In order to fulfil the desire for a child, an attempt can be made to obtain sperm cells from the testicular tissue. Such a testicular biopsy is called TESE (Testicular Sperm Extraction). For this purpose, a small tissue sample i staken from the testicle in a short surgical procedure under anaesthesia, and frozen in several

portions. If sperm are found after trial thawing of one of these portions, ICSI treatment can be planned. The frozen material is usually sufficient for several treatment cycles.

Of course, this method can also be considered for men who have undergone sterilisation and now wish to have children.

However, if the testicular tissue has been damaged to such an extent that no sperm can be detected even in the testicular biopsy, having a biological child is unfortunately not an option. Couples in this situation can consider therapies with donor sperm, and should have good chances of success.

Donor Insemination, IVF or ICSI with Donor sperm

If, in the case of a severely limited spermiogram, all available options – inseminations, ICSI therapy, testicular biopsy – have been unsuccessful or are not desired for any reason, it is possible to use frozen sperm from special sperm banks (donor sperm) for a therapy.

Unfortunately, donor sperm therapies are not included in the services provided by health insurance companies. Before commencing a therapy, couples commission the sperm bank to provide donor sperm. A suitable donor who

resembles the partner in height, stature, nationality, hair and eye colour and matches in blood type is then selected. The donor sperm is then sent to our practice frozen in liquid nitrogen. Prior to this, the donor has been extensively screened for infectious diseases. Our experience shows that couples who have chosen this path are very happy about their decision afterwards. We are also able to help female homosexual couples achieve pregnancy using donor sperm.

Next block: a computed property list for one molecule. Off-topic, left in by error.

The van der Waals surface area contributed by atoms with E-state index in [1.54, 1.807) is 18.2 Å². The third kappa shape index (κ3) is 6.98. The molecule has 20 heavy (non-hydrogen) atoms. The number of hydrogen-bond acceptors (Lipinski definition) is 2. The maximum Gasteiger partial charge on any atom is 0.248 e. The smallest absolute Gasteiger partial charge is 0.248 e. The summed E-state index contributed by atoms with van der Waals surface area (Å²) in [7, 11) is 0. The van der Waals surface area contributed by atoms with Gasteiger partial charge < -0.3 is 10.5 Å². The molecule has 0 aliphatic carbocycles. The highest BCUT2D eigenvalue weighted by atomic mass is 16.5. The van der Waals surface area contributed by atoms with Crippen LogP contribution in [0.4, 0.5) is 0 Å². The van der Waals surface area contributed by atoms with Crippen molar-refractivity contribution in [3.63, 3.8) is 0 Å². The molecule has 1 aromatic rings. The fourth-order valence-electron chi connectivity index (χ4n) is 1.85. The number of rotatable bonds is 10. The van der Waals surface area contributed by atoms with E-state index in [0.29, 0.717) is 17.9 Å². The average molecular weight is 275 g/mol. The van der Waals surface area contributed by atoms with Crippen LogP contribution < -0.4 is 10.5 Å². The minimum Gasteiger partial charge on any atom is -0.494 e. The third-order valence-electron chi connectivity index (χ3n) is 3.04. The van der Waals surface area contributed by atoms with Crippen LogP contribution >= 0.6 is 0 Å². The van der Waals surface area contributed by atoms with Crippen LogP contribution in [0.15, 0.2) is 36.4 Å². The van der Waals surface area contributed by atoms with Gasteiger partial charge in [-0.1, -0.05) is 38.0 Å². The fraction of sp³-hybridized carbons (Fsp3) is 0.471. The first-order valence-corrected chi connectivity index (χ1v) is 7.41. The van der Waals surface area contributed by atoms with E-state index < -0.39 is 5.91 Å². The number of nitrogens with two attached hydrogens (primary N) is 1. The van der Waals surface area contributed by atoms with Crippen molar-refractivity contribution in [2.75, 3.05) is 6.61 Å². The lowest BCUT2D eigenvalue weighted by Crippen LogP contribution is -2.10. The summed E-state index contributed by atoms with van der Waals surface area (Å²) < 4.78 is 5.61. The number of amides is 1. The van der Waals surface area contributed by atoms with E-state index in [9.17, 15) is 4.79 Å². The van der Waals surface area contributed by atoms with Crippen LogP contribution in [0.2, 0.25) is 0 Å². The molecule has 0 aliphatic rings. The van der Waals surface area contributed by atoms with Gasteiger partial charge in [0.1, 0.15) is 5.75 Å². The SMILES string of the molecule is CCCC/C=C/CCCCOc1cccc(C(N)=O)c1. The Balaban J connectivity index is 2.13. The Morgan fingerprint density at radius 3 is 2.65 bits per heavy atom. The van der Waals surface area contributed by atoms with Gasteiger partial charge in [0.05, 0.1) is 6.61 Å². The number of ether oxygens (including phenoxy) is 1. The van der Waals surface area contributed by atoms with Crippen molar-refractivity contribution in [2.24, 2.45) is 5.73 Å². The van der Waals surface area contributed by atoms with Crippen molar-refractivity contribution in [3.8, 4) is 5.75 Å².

In IVF or ICSI therapy, the fertilised eggs are in the pronuclear stage the morning after follicle punction. These pronuclear stage cells are further cultured. However, if several fertilised eggs are viable, some can be frozen (cryopreservation)for later use. Storage takes place in liquid nitrogen at -196 degrees Celsius and is can be maintained for many years. If the first treatment does not result in pregnancy, or if further therapy is desired after the birth of a child, the frozen cells can be thawed and cultured without having to repeat the stimulation and egg collection.

If cryopreservation of surplus pronuclear stage cells is not desired, they will be discarded. Unfortunately, cryopreservation of pronuclear stage cells and the subsequent thaw cycles are not covered by health insurance.

In principle, all female and male germ cells can be frozen unfertilised or fertilised. Sperm and testicular tissue (see testicular biopsy) can for example also be cryopreserved. A patient may choose to freeze sperm before a planned testicular operation or chemotherapy, even if there is currently no desire to have children. Likewise, donor sperm for donor inseminations is stored and shipped frozen.

Unfertilised eggs can also be retrieved and frozen for fertilisation at a later date.

Mature embryos, usually blastocysts, can also be frozen and stored for years. However, the goal is never to obtain embryos for storage.

Treatment cycles with cryopreserved pronuclear stage cells (“cryo cycle”)

In the so-called cryo cycle, the cryopreserved cells are thawed and transferred after a few days culture, into the uterus. In most cases, the transfer takes place in a spontaneous cycle, i.e. without prior stimulation. The transfer is therefore not as stressful for the body as a fresh cycle. It may be useful to thin the outer shell of the embryo. This procedure (see Assisted Hatching) facilitates the hatching of the

embryo for implantation. Again, we recommend transferring one well-developed embryo. Our doctors will discuss the appropriate procedure and the number of cells to be thawed and embryos to be transferred with you individually. We require the written consent of both partners for thawing.